Rinda left, leaving me to my silly dance and dough duty; and that, of course, is when strike one came hard and fast. I did exactly as I was told and it was now the dough’s turn to do its part. Most of you are laughing at me now. Don’t worry I am laughing at me now, too. This was not my first dough rodeo: I should have remembered that dough is like unto a 15-year-old — difficult, non-responsive, and unable to do what it’s supposed to without a lot of convincing. Needless to say, the dough did not rise, the first time or the second time.

Where are you dough enhancer? Why can’t I find you? Why have you gone away? Where is the laughter, you used to bring me, why can’t I hear the music play? STRIKE ONE.

Rinda came home. The dough was in its pan, ready to go in the oven. Cooked, cooled, and it stood an inch and a half high. Rinda did not laugh at my Jesus bread joke. STRIKE TWO.

Slicing the bread the regular way was not an option — unless we wanted bread the width of ketchup packets — so we cut it lengthwise, crafting as many normal-looking slices as possible. HIT 1. The ball sailed out of the stadium; but wait, no, it was kissing the line between homer and foul. The bread was so heavy and so coarse, that the gallon of water we each drank to swallow it, was not enough to wash it down. FOUL BALL.

Rinda still wanted sandwiches. We had no bread and, due to slow work conditions, not much money for bread either. So, we got creative. I wish what followed was a sure sign of our culinary genius, but, no, it was a result of ruined bread and poorness.

In came the Lettuce, Turkey, and Tomato sandwich, hold the bread:

Add a cute baby and we had a serious HOME RUN. With this simple experience — recognizing that it does not represent a huge trial or triumph — we were bombarded with all types of pitches. It took balls, fouls, and strikes for us to finally hit a home run. In the end, the home run had nothing to do with baseball and everything to do with making the best out of a situation. Oh, and guess what, I’m positive we will make LTTs again; this time, on purpose.


INGREDIENTS: Head of lettuce, peppered turkey, provolone cheese, tomato, onion, mustard, mayonnaise.

Break off 2 large pieces of lettuce. Spread mustard and mayonnaise on the lettuce. Add turkey. Top with cheese. Add chopped onion. Add tomato. Wrap the two pieces of lettuce together. Eat while humming a tune from the 80’s.

UNFUNNY HUSBAND MOMENT: See above: recipe repetition using a high voice and silly dance & Jesus bread joke.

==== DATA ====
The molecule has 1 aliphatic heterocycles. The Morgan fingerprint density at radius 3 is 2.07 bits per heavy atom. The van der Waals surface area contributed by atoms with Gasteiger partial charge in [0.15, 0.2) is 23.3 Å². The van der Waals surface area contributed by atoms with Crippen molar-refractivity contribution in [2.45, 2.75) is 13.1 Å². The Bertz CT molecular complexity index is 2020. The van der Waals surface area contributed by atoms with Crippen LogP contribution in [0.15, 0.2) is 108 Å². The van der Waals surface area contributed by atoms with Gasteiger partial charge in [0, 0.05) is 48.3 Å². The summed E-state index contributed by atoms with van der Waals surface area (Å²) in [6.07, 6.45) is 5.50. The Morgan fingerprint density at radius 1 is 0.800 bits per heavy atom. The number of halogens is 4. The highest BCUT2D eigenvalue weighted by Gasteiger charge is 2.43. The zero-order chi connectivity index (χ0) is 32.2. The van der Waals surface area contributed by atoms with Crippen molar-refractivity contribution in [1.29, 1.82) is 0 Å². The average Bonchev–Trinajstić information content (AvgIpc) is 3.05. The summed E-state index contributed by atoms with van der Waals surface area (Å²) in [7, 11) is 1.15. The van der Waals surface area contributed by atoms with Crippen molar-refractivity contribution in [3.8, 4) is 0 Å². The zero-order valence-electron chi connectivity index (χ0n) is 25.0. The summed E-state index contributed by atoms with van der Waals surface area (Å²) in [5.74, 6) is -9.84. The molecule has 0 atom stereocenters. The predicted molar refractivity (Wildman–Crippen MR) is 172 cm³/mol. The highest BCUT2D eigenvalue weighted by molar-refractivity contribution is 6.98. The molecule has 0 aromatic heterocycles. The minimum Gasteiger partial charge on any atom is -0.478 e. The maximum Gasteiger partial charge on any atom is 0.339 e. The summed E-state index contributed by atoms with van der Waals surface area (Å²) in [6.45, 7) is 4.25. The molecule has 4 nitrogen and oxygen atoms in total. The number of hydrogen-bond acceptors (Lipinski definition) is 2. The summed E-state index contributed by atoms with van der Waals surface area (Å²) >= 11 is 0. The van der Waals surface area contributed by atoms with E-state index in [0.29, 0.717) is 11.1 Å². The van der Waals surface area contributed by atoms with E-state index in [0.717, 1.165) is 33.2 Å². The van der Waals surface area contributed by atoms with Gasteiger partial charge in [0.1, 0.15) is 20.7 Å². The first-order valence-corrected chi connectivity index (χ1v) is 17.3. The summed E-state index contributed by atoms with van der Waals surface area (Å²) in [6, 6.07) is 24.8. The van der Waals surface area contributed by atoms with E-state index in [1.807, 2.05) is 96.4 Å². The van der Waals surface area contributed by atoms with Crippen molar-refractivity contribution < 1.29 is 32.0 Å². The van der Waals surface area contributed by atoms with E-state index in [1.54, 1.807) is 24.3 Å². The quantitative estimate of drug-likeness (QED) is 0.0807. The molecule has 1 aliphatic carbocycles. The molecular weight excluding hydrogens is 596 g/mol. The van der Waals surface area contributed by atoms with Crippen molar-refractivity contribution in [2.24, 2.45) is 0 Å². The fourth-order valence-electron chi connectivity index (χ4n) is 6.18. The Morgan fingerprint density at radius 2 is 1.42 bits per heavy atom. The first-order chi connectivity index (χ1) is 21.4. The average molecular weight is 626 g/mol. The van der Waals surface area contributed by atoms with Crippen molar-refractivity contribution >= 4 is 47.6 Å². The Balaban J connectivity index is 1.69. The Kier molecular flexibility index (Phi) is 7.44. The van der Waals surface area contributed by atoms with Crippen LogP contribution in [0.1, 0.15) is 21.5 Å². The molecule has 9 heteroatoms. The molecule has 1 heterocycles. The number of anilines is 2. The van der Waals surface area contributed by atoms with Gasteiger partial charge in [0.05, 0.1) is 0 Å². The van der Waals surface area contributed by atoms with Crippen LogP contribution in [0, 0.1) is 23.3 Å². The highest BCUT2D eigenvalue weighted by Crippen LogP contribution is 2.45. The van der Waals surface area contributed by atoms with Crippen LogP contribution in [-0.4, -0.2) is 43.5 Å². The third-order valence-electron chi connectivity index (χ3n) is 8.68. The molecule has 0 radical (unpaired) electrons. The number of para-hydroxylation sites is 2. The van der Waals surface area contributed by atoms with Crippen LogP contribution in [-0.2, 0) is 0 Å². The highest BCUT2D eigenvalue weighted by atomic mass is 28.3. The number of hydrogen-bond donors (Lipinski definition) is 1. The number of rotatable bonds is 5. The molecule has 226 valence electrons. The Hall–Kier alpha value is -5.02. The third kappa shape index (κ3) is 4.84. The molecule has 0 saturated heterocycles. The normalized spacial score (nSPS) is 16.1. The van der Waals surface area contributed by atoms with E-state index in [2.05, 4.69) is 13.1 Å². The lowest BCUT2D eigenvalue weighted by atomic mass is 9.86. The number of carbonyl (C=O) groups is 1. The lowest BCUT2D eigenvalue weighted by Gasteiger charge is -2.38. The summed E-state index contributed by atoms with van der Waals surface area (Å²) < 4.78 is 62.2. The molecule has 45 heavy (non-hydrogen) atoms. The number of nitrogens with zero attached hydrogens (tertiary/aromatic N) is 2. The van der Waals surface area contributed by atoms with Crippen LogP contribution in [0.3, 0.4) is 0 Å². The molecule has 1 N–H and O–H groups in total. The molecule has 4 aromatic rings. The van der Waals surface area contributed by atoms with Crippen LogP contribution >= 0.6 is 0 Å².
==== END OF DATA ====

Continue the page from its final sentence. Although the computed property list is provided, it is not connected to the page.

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12 thoughts on “An LTT Sandwhich — Hold the Bread

  1. rromney says:

    A day thought ruined, turned into a delicious sandwich. I refuse to make bread again until I have a stand mixer.

  2. I’m working on getting you the mixer. I want homemade bread!

  3. mooremom523 says:

    Lol this is so funny I’m obviously not your wife. I read it out loud to my dad and he also agrees it is a good point and hilarious.

  4. kpchicken says:

    If a good sandwich was a reward for being good at baseball I might play more often.

  5. Hey, maybe you can market the LTT sandwich idea and start a new chain of breadless restaurants?? You make me laugh, truly. And since you bring sunshine to my laptop with your posts, I’m giving you the Sunshine Award. Posted about it today –

  6. That’s great! Add a cute baby and you’re all set. 🙂 Love it. And glad to hear you both made the best of your breadless lunch. What a fun analogy — your shopping and baking experience akin to baseball. This line made me laugh out loud, “Already having lost my pride due to the mental link I made between dough enhancer and other enhancers.” To your defense, I have no idea what dough enhancer is either! Did you ever figure it out?

  7. Isla White says:

    Hi there, really enjoy reading your blogs they always make me smile. I have been doing a post for the Versatile Blogger Award Nominations and have nominated you as a potential candidate. If you are interested in taking part you can see the details on this link:

  8. I’m glad you have enjoyed reading my posts. Thank you. And thanks for the nomination, it truly is an honor.